The story centers on two brothers, Adam and Kent Austin, estranged after the murder of their sister over twenty years ago. Adam, the oldest, threw away his football career and became a bail bondsman and PI in their rust belt town. Kent has thrown himself into faith and football as the coach of the town’s winning team.

A teenage girl hires Adam to find her father who just got out of prison. After he gives her his whereabouts, the girl is found murdered and one of Kent’s players is the chief suspect. Kent looks into the murder to help his player. Adam is out to avenge his client in the way he couldn’t with his sister. When an old football card of Kent’s gets sent to him, both are brought together and entwined in sins past, present, and future.

The book’s impact comes from Koryta’s subdued approach. The occurrences are matter of fact. Knowing the power of his characters’ emotions, he simply lets them play out mainly through action and dialogue. There is a banality to the violence, making it even more disturbing as it sends ripples throughout the book.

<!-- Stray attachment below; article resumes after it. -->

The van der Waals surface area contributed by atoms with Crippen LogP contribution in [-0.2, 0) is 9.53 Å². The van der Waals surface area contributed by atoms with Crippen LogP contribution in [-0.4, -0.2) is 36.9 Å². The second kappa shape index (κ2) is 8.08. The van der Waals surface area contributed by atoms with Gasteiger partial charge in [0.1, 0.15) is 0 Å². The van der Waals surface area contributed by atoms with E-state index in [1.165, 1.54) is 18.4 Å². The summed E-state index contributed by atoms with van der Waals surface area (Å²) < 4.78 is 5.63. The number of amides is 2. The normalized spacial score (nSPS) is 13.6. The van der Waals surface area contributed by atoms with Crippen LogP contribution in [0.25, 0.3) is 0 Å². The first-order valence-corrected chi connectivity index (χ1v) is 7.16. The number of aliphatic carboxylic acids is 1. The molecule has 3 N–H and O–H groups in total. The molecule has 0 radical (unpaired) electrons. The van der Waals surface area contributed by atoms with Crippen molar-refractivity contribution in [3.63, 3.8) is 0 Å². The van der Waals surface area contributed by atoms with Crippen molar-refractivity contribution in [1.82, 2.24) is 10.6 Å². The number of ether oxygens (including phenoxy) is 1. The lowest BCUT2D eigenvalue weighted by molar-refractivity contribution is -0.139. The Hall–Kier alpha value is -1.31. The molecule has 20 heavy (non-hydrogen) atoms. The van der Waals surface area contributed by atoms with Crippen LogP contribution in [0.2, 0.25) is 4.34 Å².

Koryta never forgets it’s the brothers and their pain that carry the story. Adam is stuck in memories before the murder, not selling the family house and keeping his sister’s room as it was. Kent dove into religion more as a coping mechanism than out of true spiritual salvation. Koryta uses these men as the source to build plot, mood, and style. As always with his work, it comes down to character.

The Prophet is a stunning next step for Michael Koryta. It takes the themes of family, faith, guilt, redemption, and justice and forms a novel that keeps the pages turning and the heart engaged. I look forward to what he writes next.

MysteryPeople will host Michael Koryta in another round of Austin’s Noir at the Bar at Opal Divine’s Thursday, August 16 at 7p. He’ll be joined by George Weir and Jesse Sublett. Crime fiction, music, beer & good times. All are welcome.